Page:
Wireless licence sale fails to attract many bids

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The Independent Online

The downturn in telecoms market sentiment was further underlined yesterday when the auction for broadband fixed-wireless licences in 14 regions across Britain failed to generate a sufficient number of bids to cover the 42 licences on offer.

The downturn in telecoms market sentiment was further underlined yesterday when the auction for broadband fixed-wireless licences in 14 regions across Britain failed to generate a sufficient number of bids to cover the 42 licences on offer.

Indeed, the number of bidders fell to nine when Unica Communications abruptly pulled out and another unidentified contestant called for a recess, stopping the auction until Monday. That could leave just eight bidders, since calling a recess in mobile licence auctions has usually foreshadowed a company's withdrawal.

At the end of the first round yesterday bids totalled £27.1m. The Government has reserve bids totalling £78m for the three licences in each of the 14 areas comprised of 11 English regions as well as Northern Ireland, Scotland and Wales. Analysts have said the auction could raise a £1bn or more.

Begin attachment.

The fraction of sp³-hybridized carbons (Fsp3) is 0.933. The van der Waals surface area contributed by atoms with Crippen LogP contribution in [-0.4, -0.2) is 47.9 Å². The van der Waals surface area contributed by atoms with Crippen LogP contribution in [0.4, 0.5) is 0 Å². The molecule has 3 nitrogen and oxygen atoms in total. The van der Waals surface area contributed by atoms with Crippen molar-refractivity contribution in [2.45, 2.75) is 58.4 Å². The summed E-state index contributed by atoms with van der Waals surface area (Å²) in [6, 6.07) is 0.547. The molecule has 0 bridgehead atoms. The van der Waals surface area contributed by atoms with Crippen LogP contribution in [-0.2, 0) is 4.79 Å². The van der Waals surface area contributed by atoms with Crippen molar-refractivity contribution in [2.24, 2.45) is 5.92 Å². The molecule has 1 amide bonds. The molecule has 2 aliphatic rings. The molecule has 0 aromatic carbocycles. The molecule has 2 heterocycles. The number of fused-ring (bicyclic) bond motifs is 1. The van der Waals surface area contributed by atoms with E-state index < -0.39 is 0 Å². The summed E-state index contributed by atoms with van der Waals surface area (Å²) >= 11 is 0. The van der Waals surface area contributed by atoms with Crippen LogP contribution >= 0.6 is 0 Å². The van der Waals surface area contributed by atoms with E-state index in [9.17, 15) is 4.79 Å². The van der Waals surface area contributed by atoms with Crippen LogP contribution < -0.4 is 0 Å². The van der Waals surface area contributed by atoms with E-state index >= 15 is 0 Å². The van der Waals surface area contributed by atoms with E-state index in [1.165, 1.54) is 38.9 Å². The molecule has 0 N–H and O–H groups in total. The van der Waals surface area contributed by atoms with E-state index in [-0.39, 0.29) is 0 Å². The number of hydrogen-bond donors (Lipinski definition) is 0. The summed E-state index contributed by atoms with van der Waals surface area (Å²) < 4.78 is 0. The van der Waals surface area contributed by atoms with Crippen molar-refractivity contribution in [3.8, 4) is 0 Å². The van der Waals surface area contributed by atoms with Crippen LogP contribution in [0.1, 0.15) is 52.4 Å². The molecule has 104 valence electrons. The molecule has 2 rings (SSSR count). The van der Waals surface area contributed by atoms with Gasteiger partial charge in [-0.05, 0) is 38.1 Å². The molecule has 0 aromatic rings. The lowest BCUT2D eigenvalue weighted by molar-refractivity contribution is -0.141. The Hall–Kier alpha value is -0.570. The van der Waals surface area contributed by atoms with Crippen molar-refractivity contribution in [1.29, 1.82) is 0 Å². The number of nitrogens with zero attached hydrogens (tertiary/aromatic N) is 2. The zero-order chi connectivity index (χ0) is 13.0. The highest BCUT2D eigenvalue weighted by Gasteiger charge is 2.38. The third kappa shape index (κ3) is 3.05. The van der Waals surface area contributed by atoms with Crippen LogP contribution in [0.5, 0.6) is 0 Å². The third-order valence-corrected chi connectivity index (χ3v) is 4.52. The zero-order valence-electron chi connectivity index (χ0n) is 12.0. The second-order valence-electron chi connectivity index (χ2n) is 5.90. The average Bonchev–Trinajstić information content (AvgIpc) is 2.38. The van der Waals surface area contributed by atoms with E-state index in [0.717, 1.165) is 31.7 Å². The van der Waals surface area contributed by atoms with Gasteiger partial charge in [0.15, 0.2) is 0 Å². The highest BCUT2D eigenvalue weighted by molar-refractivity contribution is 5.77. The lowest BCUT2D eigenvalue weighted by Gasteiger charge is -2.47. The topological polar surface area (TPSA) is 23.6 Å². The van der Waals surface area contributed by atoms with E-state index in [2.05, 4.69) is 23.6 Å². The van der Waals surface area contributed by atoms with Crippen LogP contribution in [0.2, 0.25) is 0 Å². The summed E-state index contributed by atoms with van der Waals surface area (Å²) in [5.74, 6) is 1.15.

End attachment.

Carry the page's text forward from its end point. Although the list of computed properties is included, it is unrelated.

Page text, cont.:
Fixed wireless technology uses radio waves to transmit data on a symmetric two-way network. It offers always-on internet access at two megabits per second, or 40 times faster than standard dial-up speeds.

The three London area licences attracted bids totalling £12m. The Manchester area licences attracted two bids worth £6m as did the West Midlands area licences. No company bid was made for the third licence in either area.

Eight regions, offering 24 licences covering much of England and Wales, received no bids. In Northern Ireland, Eircom was the only bidder with an offer of £100,000 for one of the three licences.

The fall off in demand for telecoms licences also hit Switzerland where the number of bidders for next week's auction of four third-generation mobile permits fell to five after three groups pulled out. Abandoning the auction were T-Mobile, the wireless arm of Deutsche Telekom, Norway's Telenor and Hutchison Whampoa's European mobile division. Remaining bidders include Swisscom and Orange Communications. The Swiss government has put a minimum price of 50m Swiss francs (£2m) on each licence.

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